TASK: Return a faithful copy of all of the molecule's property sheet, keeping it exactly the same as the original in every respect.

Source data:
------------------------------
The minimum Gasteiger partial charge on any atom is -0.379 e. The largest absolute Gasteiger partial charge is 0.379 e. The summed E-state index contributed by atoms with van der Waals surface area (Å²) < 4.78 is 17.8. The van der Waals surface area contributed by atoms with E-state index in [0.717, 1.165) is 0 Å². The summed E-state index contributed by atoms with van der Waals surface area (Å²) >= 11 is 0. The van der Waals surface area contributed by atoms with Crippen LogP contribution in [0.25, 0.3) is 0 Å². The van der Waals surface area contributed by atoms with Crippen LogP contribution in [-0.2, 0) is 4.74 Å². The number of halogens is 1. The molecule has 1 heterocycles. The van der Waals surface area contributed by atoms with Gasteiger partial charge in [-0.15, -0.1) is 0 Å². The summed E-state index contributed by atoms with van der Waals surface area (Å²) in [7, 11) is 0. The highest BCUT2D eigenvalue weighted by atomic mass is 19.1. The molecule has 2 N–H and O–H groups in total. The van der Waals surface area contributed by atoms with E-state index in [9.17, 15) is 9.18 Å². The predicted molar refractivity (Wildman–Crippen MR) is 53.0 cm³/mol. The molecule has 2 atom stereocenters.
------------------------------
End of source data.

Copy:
The minimum Gasteiger partial charge on any atom is -0.379 e. The largest absolute Gasteiger partial charge is 0.379 e. The summed E-state index contributed by atoms with van der Waals surface area (Å²) < 4.78 is 17.8. The van der Waals surface area contributed by atoms with E-state index in [0.717, 1.165) is 0 Å². The summed E-state index contributed by atoms with van der Waals surface area (Å²) >= 11 is 0. The van der Waals surface area contributed by atoms with Crippen LogP contribution in [0.25, 0.3) is 0 Å². The van der Waals surface area contributed by atoms with Crippen LogP contribution in [-0.2, 0) is 4.74 Å². The number of halogens is 1. The molecule has 1 heterocycles. The van der Waals surface area contributed by atoms with Gasteiger partial charge in [-0.15, -0.1) is 0 Å². The summed E-state index contributed by atoms with van der Waals surface area (Å²) in [7, 11) is 0. The highest BCUT2D eigenvalue weighted by atomic mass is 19.1. The molecule has 2 N–H and O–H groups in total. The van der Waals surface area contributed by atoms with E-state index in [9.17, 15) is 9.18 Å². The predicted molar refractivity (Wildman–Crippen MR) is 53.0 cm³/mol. The molecule has 2 atom stereocenters.